Description So far there was little non-academic impact of our research but we foresee great potential for improving image analysis in the clinical setting and will shortly start a clinical study to demonstrate the usefulness of our new vascular software suite to characterise atherosclerotic plaque (e.g. stiffness, calcification, lipid accumulation) in patients with symptomatic and asymptomatic carotid artery disease.
First Year Of Impact 2016
Sector Digital/Communication/Information Technologies (including Software),Healthcare,Pharmaceuticals and Medical Biotechnology
Impact Types Societal

 
Description In Vivo Spectral Photon Counting CT MolecularImaging in Cardio- and Neuro-Vascular Diseases - SPCCT
Amount £248,977 (GBP)
Funding ID 668142 
Organisation European Commission 
Sector Public
Country European Union (EU)
Start 01/2016 
End 12/2019
 
Description Motion Corrected Reconstruction for 3D Cardiac Simultaneous PET-MR Imaging: Towards Efficient Assessment of Coronary Artery Disease
Amount £608,658 (GBP)
Funding ID EP/N009258/1 
Organisation Engineering and Physical Sciences Research Council (EPSRC) 
Sector Academic/University
Country United Kingdom
Start 02/2016 
End 01/2019
 
Description Multi-sequence MRI characterisation of deep vein thrombosis in man
Amount £129,000 (GBP)
Funding ID PG/15/89/31793 
Organisation British Heart Foundation (BHF) 
Sector Charity/Non Profit
Country United Kingdom
Start 04/2016 
End 03/2018
 
Description Multidimensional and Multiparametric Quantitative Cardiac MRI from Continuous Free-Breathing Acquisition
Amount £565,581 (GBP)
Funding ID EP/P032311/1 
Organisation Engineering and Physical Sciences Research Council (EPSRC) 
Sector Academic/University
Country United Kingdom
Start 09/2017 
End 08/2021
 
Description Regulatory T-cell therapy for Orthotopic Heart Transplantation in Children
Amount £99,950 (GBP)
Organisation Medical Research Council (MRC) 
Sector Academic/University
Country United Kingdom
Start 04/2015 
End 08/2016
 
Description Self-Navigated Multi-Contrast And Quantitative Whole Heart 3D Magnetic Resonance Imaging
Amount £974,560 (GBP)
Funding ID EP/P007619/1 
Organisation Engineering and Physical Sciences Research Council (EPSRC) 
Sector Academic/University
Country United Kingdom
Start 02/2017 
End 01/2021
 
Description SmartHeart "Next-generation cardiovascular healthcare via integrated image acquisition, reconstruction, analysis and learning"
Amount £5,127,775 (GBP)
Funding ID EP/P001009/1 
Organisation Engineering and Physical Sciences Research Council (EPSRC) 
Sector Academic/University
Country United Kingdom
Start 10/2016 
End 09/2021
 
Description Thymus derived Tregs expanded in vitro as a treatment for paediatric heart transplant patients to prevent cardiac allograft vasculopathy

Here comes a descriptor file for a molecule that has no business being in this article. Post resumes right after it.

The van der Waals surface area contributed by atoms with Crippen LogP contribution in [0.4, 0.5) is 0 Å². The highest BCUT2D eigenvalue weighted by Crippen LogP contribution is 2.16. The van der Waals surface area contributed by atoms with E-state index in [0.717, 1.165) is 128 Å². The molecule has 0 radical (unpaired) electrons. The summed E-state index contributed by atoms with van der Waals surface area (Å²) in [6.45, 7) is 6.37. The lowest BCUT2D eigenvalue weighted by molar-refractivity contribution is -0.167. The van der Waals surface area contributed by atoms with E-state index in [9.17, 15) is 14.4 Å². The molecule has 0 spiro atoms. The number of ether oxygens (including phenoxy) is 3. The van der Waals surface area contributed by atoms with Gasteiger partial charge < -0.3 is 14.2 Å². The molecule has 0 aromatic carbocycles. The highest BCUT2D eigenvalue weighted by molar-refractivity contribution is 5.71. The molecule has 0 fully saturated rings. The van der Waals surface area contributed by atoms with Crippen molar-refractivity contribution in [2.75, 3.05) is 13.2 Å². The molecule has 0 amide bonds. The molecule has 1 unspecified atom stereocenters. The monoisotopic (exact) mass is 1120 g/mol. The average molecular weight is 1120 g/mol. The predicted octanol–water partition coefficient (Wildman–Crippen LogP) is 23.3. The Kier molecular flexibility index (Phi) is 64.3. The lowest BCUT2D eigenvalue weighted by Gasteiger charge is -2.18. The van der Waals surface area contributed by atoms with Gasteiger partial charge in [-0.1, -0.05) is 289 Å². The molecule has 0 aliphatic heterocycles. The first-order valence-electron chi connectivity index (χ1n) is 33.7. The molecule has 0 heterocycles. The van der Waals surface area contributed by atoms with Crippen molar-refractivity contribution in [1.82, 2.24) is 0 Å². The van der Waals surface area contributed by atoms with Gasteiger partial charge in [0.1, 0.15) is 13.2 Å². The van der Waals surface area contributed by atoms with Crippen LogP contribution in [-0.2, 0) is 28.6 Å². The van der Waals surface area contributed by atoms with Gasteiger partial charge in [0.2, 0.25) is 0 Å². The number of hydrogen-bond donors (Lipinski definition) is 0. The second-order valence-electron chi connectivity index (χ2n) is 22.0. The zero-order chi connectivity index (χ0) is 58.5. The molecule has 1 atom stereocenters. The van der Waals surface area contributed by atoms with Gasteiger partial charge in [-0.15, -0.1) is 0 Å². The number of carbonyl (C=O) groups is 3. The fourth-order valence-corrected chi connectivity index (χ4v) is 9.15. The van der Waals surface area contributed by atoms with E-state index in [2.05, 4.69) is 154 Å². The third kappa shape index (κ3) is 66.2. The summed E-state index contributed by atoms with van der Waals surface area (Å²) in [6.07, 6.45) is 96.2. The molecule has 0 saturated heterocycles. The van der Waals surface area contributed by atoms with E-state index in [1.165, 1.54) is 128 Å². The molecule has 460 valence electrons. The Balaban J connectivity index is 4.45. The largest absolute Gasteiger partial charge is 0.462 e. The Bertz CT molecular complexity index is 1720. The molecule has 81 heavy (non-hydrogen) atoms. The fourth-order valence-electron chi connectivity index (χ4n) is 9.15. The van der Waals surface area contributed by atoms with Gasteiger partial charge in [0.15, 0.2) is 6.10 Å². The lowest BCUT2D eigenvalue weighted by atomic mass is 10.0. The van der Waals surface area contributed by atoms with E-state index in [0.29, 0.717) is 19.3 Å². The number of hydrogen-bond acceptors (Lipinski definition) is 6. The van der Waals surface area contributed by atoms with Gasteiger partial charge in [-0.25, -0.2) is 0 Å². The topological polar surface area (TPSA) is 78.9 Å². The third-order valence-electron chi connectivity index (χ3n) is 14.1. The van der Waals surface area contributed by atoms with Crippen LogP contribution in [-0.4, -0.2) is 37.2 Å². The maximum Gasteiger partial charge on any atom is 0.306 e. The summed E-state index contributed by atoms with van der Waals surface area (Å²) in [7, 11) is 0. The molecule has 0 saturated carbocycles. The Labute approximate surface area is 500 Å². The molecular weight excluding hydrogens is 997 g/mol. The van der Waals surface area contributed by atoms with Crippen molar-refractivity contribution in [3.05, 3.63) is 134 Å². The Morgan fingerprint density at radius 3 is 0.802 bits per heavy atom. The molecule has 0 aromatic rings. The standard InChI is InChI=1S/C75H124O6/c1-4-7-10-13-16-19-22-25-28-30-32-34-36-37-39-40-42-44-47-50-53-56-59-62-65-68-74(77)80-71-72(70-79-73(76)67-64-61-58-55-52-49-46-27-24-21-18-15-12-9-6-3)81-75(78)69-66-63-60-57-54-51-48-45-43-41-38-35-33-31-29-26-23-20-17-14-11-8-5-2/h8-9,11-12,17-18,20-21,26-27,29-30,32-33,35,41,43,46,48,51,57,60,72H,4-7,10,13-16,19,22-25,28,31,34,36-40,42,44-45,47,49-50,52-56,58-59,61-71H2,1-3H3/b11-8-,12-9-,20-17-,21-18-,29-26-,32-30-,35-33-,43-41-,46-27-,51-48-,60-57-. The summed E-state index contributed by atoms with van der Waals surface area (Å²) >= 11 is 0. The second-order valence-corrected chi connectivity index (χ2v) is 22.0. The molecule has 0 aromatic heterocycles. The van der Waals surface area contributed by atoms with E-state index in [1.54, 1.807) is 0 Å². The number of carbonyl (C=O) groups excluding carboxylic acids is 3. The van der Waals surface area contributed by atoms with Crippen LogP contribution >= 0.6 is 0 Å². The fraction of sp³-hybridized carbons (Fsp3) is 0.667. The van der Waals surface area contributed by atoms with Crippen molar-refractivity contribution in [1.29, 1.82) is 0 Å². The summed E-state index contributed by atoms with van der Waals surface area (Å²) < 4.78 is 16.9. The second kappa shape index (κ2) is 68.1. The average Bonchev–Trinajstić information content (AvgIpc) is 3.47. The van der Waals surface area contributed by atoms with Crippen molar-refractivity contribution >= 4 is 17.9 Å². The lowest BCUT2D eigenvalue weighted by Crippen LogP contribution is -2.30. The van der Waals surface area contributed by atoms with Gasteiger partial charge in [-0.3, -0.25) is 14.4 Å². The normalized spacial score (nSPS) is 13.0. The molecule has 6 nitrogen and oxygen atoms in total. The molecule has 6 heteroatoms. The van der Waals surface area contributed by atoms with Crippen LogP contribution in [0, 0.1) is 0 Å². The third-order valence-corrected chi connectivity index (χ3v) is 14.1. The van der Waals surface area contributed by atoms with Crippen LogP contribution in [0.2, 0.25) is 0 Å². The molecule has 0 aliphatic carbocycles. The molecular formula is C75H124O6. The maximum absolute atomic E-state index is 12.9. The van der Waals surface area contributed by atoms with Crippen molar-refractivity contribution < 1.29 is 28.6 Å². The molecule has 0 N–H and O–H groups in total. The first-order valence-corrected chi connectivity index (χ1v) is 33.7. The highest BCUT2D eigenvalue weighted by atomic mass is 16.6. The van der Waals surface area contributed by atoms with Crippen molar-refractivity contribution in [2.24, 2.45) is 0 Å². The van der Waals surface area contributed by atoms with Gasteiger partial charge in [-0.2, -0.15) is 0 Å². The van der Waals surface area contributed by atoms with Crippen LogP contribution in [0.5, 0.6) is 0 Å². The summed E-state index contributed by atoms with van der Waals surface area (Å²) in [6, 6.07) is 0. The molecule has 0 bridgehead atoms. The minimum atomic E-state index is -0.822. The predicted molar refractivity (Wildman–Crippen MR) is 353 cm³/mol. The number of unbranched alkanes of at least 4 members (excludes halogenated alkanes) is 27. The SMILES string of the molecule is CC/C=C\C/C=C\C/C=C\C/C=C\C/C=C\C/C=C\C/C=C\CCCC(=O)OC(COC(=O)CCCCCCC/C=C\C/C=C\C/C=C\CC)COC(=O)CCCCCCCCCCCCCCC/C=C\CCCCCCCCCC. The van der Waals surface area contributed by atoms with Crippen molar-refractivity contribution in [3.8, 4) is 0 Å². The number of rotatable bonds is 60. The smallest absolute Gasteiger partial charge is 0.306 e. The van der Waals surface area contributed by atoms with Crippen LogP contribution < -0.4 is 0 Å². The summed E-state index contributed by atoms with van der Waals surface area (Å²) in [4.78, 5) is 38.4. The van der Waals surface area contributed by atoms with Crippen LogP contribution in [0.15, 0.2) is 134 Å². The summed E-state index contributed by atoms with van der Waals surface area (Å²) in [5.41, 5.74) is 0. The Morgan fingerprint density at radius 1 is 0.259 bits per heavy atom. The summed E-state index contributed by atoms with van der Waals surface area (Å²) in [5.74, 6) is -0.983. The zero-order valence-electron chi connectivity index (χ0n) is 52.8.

Amount £230,159 (GBP)
Funding ID TG/16/2/32657 
Organisation British Heart Foundation (BHF) 
Sector Charity/Non Profit
Country United Kingdom
Start 01/2017 
End 12/2018
 
Description Wellcome EPSRC Centre for Medical Engineering
Amount £2,147,483,647 (GBP)
Funding ID NS/A000049/1 
Organisation Wellcome Trust 
Sector Charity/Non Profit
Country United Kingdom
Start 04/2017 
End 04/2022
 
Description PARISk consortium 
Organisation Maastricht University (UM)
Country Netherlands 
Sector Academic/University 
PI Contribution We are validating plaque classification and vessel border detection algorithms developed in this project with the annotated data provided by the partners in Maastricht and Rotterdam.
Collaborator Contribution We have access to magnetic resonance imaging data of patients with carotid artery plaque that have been annotated based on results of previous studies where histology served as the goldstandard.
Impact So far there no outcomes yet but we will use the imaging data to validate our own imaging findings.
Start Year 2015
 
Description PARISk consortium 
Organisation University Medical Center Rotterdam
Country Netherlands 
Sector Hospitals 
PI Contribution We are validating plaque classification and vessel border detection algorithms developed in this project with the annotated data provided by the partners in Maastricht and Rotterdam.
Collaborator Contribution We have access to magnetic resonance imaging data of patients with carotid artery plaque that have been annotated based on results of previous studies where histology served as the goldstandard.
Impact So far there no outcomes yet but we will use the imaging data to validate our own imaging findings.
Start Year 2015
 
Description Pint of Science activity in London 
Form Of Engagement Activity A talk or presentation
Part Of Official Scheme? No
Geographic Reach Regional
Primary Audience Public/other audiences
Results and Impact We presented our work at the Pint of Science in London where we had several talks about the use of medical imaging for the diagnosis and treatment of heart disease.
Year(s) Of Engagement Activity 2016
 
Description Royal Society Summer Science Festival 
Form Of Engagement Activity Participation in an activity, workshop or similar
Part Of Official Scheme? No
Geographic Reach National
Primary Audience Public/other audiences
Results and Impact We took part of the Royal Society Summer Science Festival and had a stand demonstrating our research in cardiovascular imaging called "Heart in your Hands". Several hundred people attended our stand every day and all attendees were very engaged with our PhD students and postdocs who explained our research in lay words.
Year(s) Of Engagement Activity 2017